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I wrote the following code for creating a simple image carousel, that shows multiple images at the same time in the same order, but starting at a different position when the "next" or "prev" button is clicked.

This code works, but does it contradict programming principles and algorithms?

Is there a better solution?

var images = [
   "1.jpg", 
   "2.jpg", 
   "3.jpg"
];
let slider = document.getElementById("slider");
function next(){
  images.forEach((item , index)=>{
    if(slider.getAttribute("src") == item)
      if(index != images.length-1)
        nextIndex = index+1;
      else
       nextIndex = 0;
    });
   slider.setAttribute("src",images[nextIndex]);  
}
function prev(){
  images.forEach((item , index)=>{
    if(slider.getAttribute("src") == item)
      if(index != 0)
         prevIndex = index-1;
      else
        prevIndex = images.length-1;
    });
   slider.setAttribute("src",images[prevIndex]);  
}
<div>
  <button onClick = "prev()"> Prev </button>
  <img id="slider" src="1.jpg" 
    width="200px" height="100px"/>
  <button onClick = "next()"> Next </button>
</div>

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2
  • 1
    \$\begingroup\$ The name "Slider" is not entirely correct for this, as it does not provide animation. \$\endgroup\$
    – TimSparrow
    Feb 8, 2018 at 12:09
  • \$\begingroup\$ Consider preloading images, as a user will see them loading when they press buttons, which is not good, especially on slow connections \$\endgroup\$
    – TimSparrow
    Feb 8, 2018 at 12:10

1 Answer 1

3
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There are several problems with your code right now.

  1. Don't create global variables. nextIndex and prevIndex are both globals that are implicitly created when you first assign to them.

  2. Don't abuse not using braces on if statements. It is fine to skip them for a very simple statement (assuming it is allowed in your style guide) but nesting multiple ifs without braces is a recipe for disaster.

    // Much safer 
    if (slider.getAttribute("src") == item) {
      if(index != images.length-1)
        nextIndex = index+1;
      else
       nextIndex = 0;
    }
    
  3. Don't use setAttribute / getAttribute if you are accessing a standard property on an element. slider.src is shorter and easier to read than slider.getAttribute('src').

  4. Consider making your code more modular. What happens if you now want two sliders on the page? Ideally, it should just be another line of code to add the functionality (or maybe even no more lines of code!)

  5. Consider preloading images. TimSparrow mentioned this in the comments - with your current code the next image won't be loaded until the user clicks on the next button. This can result in a bad experience on slow connections.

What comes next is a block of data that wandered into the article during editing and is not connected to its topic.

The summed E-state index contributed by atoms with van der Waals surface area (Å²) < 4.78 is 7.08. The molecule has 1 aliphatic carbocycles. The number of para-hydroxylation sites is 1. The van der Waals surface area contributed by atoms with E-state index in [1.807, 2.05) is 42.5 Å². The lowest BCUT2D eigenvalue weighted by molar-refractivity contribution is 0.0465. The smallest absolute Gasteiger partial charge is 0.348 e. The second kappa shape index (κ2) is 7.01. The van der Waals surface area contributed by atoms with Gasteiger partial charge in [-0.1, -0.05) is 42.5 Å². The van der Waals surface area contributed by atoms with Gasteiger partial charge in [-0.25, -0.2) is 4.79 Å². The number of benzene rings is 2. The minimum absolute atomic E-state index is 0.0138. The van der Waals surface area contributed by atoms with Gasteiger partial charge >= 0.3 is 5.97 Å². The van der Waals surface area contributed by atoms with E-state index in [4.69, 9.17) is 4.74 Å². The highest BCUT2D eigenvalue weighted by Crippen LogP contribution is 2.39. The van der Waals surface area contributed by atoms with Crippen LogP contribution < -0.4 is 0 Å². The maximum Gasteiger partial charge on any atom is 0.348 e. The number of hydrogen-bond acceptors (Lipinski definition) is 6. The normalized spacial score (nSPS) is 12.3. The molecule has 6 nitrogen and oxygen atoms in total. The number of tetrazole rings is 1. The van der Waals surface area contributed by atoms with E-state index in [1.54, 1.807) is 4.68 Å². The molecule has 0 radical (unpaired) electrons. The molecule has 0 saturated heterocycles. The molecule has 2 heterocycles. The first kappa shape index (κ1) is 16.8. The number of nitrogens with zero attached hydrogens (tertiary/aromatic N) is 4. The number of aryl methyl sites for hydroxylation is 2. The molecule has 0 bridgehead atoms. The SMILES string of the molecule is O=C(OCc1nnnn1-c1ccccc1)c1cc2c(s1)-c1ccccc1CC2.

There are a few more things I could say, but I believe it would be more helpful to just provide an alternative implementation.

This implementation has a couple advantages:

  1. You can just add another image-slider div wherever you want another set of images.
  2. By using an internal hidden div for storing the images, you automatically get preloaded images.

function createSlider(container) {
  const images = container.querySelectorAll('.images > img');

  const displayImage = container.querySelector('[data-display]')

  // State
  let imageIndex;
  
  function setImage(index) {
    imageIndex = index;
    displayImage.src = images[index].src;
  }

  // Show the first image initially
  setImage(0);

  // Button listener
  container.addEventListener('click', event => {
    if (event.target.hasAttribute('data-prev')) {
      setImage(imageIndex === 0 ? images.length - 1 : imageIndex - 1)
    } else if (event.target.hasAttribute('data-next')) {
      setImage(imageIndex === images.length - 1 ? 0 : imageIndex + 1)
    }
  });
}

document.querySelectorAll('.image-slider').forEach(createSlider);
.image-slider .images {
  display: none;
}
<div class="image-slider">
  <div class="images">
    <img src="https://placeimg.com/200/100/animals">
    <img src="https://placeimg.com/200/100/arch">
    <img src="https://placeimg.com/200/100/nature">
  </div>
  <button data-prev>Prev</button>
  <img data-display width="200px" height="100px">
  <button data-next>Next</button>
</div>

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  • \$\begingroup\$ thanks , it's really very good . but i don't know source of {container} that placed as a argument in create slider function ; it's same document object? how? forgive me i am a beginner :( \$\endgroup\$ Feb 9, 2018 at 9:12
  • \$\begingroup\$ The container element is the div with the class image-slider in the html, take a look at what document.querySelectorAll('.image-slider') prints when you execute it in the dev console. \$\endgroup\$
    – Gerrit0
    Feb 9, 2018 at 16:17

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